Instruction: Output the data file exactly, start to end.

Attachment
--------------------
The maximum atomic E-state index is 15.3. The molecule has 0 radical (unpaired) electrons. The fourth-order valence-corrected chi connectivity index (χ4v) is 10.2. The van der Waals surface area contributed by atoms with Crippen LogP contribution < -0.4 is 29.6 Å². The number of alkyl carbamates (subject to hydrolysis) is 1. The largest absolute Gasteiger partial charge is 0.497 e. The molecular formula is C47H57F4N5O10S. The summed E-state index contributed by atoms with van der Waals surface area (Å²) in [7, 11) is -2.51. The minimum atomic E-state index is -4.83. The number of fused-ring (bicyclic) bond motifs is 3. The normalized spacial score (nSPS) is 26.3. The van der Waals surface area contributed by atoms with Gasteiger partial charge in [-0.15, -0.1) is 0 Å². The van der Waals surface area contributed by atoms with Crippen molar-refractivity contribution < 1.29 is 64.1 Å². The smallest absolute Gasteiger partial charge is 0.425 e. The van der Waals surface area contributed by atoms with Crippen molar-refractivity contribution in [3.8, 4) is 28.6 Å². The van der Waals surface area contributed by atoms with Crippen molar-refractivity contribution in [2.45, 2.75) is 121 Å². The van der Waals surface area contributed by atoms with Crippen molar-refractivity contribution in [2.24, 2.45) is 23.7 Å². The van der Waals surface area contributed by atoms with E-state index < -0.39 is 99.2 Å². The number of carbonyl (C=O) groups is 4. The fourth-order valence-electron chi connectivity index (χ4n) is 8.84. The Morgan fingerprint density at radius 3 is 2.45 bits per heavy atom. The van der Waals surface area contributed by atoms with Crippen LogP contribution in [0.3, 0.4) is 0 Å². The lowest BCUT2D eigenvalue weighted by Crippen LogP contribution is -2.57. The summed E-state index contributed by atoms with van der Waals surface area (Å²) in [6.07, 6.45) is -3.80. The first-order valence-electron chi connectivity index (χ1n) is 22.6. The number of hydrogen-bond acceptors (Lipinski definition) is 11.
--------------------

The maximum atomic E-state index is 15.3. The molecule has 0 radical (unpaired) electrons. The fourth-order valence-corrected chi connectivity index (χ4v) is 10.2. The van der Waals surface area contributed by atoms with Crippen LogP contribution < -0.4 is 29.6 Å². The number of alkyl carbamates (subject to hydrolysis) is 1. The largest absolute Gasteiger partial charge is 0.497 e. The molecular formula is C47H57F4N5O10S. The summed E-state index contributed by atoms with van der Waals surface area (Å²) in [7, 11) is -2.51. The minimum atomic E-state index is -4.83. The number of fused-ring (bicyclic) bond motifs is 3. The normalized spacial score (nSPS) is 26.3. The van der Waals surface area contributed by atoms with Gasteiger partial charge in [-0.15, -0.1) is 0 Å². The van der Waals surface area contributed by atoms with Crippen molar-refractivity contribution < 1.29 is 64.1 Å². The smallest absolute Gasteiger partial charge is 0.425 e. The van der Waals surface area contributed by atoms with Crippen molar-refractivity contribution in [3.8, 4) is 28.6 Å². The van der Waals surface area contributed by atoms with Crippen molar-refractivity contribution in [2.45, 2.75) is 121 Å². The van der Waals surface area contributed by atoms with Crippen molar-refractivity contribution in [2.24, 2.45) is 23.7 Å². The van der Waals surface area contributed by atoms with E-state index < -0.39 is 99.2 Å². The number of carbonyl (C=O) groups is 4. The fourth-order valence-electron chi connectivity index (χ4n) is 8.84. The Morgan fingerprint density at radius 3 is 2.45 bits per heavy atom. The van der Waals surface area contributed by atoms with Crippen LogP contribution in [0.3, 0.4) is 0 Å². The lowest BCUT2D eigenvalue weighted by Crippen LogP contribution is -2.57. The summed E-state index contributed by atoms with van der Waals surface area (Å²) in [6.07, 6.45) is -3.80. The first-order valence-electron chi connectivity index (χ1n) is 22.6. The number of hydrogen-bond acceptors (Lipinski definition) is 11.